Second: child support. When Allen’s ex returned to school, he didn’t have to pay child support because his loan was not considered income. Yet Allen’s student loan just kept growing over that same period.
Third: B.C. Housing’s Rental Assistance Program. Even though she brings home just $17,360 a year from student loans—far less than the $35,000 cutoff for the program—Allen is not eligible for a subsidy (up to $653 per month). That’s because the RAP doesn’t consider her to be employed.
Fourth: student loans. When Allen and Ziajka started university, they qualified each year for a $9,000 loan and a $5,000 nonrepayable grant. But that’s changed. Now it’s a $16,000 loan and just $1,360 in the form of a grant, to cover a tuition that’s almost three times as much as when they started.
Why didn’t they quit? Ziajka pointed out: “When you’re a parent, there’s a ”˜just get it done’ mentality.”¦This is poverty for our children. I’m doing this for the betterment of my family, but I’m still trapped in cyclical poverty.”
Fifth: students do not get maternity-leave benefits
And, finally, they want their struggle to be recognized. They want the government to understand that poverty and a lack of job skills are not isolated circumstances but are interrelated with a set of significant barriers to education. What they call “intolerable debt” creates poverty not just for them but, as Ziajka said, for their children.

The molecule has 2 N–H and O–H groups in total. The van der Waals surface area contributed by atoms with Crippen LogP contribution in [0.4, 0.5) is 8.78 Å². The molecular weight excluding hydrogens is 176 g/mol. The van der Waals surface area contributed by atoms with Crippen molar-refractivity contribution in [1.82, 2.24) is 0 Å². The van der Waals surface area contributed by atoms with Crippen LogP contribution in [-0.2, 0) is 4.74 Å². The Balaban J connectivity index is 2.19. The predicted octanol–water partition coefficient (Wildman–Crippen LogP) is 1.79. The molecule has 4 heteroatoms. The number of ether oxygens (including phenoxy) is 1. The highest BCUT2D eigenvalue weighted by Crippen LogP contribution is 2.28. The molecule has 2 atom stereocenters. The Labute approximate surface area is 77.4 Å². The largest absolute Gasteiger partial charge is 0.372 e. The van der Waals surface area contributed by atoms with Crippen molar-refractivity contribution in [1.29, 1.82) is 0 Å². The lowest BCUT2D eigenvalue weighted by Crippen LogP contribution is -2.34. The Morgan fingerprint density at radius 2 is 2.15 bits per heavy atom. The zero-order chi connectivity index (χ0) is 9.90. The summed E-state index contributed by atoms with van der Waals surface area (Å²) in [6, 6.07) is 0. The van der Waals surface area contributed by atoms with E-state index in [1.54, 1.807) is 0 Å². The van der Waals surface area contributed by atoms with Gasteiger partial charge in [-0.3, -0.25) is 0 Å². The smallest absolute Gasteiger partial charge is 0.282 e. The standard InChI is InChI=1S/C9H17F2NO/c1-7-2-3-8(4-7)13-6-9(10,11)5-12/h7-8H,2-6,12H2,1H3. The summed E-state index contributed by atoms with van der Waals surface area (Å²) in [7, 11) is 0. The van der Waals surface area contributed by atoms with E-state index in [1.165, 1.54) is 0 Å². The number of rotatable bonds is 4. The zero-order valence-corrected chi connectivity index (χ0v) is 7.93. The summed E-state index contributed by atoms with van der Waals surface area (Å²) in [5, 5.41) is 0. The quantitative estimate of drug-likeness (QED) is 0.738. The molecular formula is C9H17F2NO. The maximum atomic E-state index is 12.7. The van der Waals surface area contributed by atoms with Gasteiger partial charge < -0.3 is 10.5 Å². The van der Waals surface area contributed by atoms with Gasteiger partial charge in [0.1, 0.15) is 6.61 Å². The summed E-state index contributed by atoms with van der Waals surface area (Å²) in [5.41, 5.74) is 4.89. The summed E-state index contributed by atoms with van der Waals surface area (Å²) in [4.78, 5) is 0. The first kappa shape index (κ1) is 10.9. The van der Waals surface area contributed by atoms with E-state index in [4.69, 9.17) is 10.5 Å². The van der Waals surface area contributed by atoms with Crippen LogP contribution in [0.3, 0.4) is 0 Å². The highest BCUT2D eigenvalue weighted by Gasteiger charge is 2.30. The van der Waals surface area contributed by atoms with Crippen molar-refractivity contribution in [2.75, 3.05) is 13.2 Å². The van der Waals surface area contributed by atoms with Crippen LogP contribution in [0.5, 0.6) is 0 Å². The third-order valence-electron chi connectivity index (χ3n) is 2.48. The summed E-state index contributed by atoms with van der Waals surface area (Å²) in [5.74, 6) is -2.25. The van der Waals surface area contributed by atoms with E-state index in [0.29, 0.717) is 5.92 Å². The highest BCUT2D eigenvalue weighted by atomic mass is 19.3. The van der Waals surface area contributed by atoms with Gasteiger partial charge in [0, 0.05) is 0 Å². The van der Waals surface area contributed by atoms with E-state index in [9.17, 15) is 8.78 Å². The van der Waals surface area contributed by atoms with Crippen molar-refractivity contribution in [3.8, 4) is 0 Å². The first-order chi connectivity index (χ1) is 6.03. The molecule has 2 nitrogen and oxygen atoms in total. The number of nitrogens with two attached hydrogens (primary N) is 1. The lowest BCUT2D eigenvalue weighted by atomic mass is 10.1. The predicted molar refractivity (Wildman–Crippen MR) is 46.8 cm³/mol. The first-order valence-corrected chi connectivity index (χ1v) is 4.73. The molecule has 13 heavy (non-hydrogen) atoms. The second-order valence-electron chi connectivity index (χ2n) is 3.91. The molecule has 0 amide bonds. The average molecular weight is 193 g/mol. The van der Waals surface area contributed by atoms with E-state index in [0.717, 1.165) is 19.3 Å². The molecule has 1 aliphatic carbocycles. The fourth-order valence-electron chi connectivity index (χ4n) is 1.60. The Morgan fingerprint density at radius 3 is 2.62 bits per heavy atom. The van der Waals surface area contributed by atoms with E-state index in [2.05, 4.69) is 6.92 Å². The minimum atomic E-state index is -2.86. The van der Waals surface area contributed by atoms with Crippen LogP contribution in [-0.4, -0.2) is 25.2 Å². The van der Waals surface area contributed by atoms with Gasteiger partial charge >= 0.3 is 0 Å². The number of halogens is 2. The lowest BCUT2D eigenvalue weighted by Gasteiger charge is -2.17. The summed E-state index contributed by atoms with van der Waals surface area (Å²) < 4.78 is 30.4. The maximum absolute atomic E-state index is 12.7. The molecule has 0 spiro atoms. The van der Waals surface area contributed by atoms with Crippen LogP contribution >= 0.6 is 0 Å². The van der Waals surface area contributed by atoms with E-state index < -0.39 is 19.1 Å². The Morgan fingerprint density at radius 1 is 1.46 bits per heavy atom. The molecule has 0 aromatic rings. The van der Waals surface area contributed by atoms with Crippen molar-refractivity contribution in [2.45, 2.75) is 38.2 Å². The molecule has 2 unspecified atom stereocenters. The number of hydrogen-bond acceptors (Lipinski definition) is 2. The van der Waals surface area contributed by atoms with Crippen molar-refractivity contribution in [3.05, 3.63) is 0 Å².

Allen is about to graduate with a women’s-studies degree; Ziajka graduates at the same time with a double major in women’s studies and American studies. Why didn’t they just become electricians or go into another highly paid, guaranteed-hirable trade?
“One of my reasons for going to university is that [government] policies were affecting my family, my elderly aunt, myself,” Allen said. “It would not have increased the number of child-care spaces in B.C. if I had gone into trades.”
Ziajka said: “Yes, we need people who can do trades, but we also need people who can analyze policies. We need many voices so we can create a better society. We also need to value choice and democracy.”
> Pieta Woolley
UBC’s SFU dean of education Paul Shaker spoke glowingly about a Sooke teacher who had the courage not to give her third-grade students a provincial exam.
Some senior education administrators don’t make public waves higher than a few millimetres. Then there’s Paul Shaker, the dean of education at Simon Fraser University, who has lived up to his surname on a few occasions since arriving on Burnaby Mountain in 2003.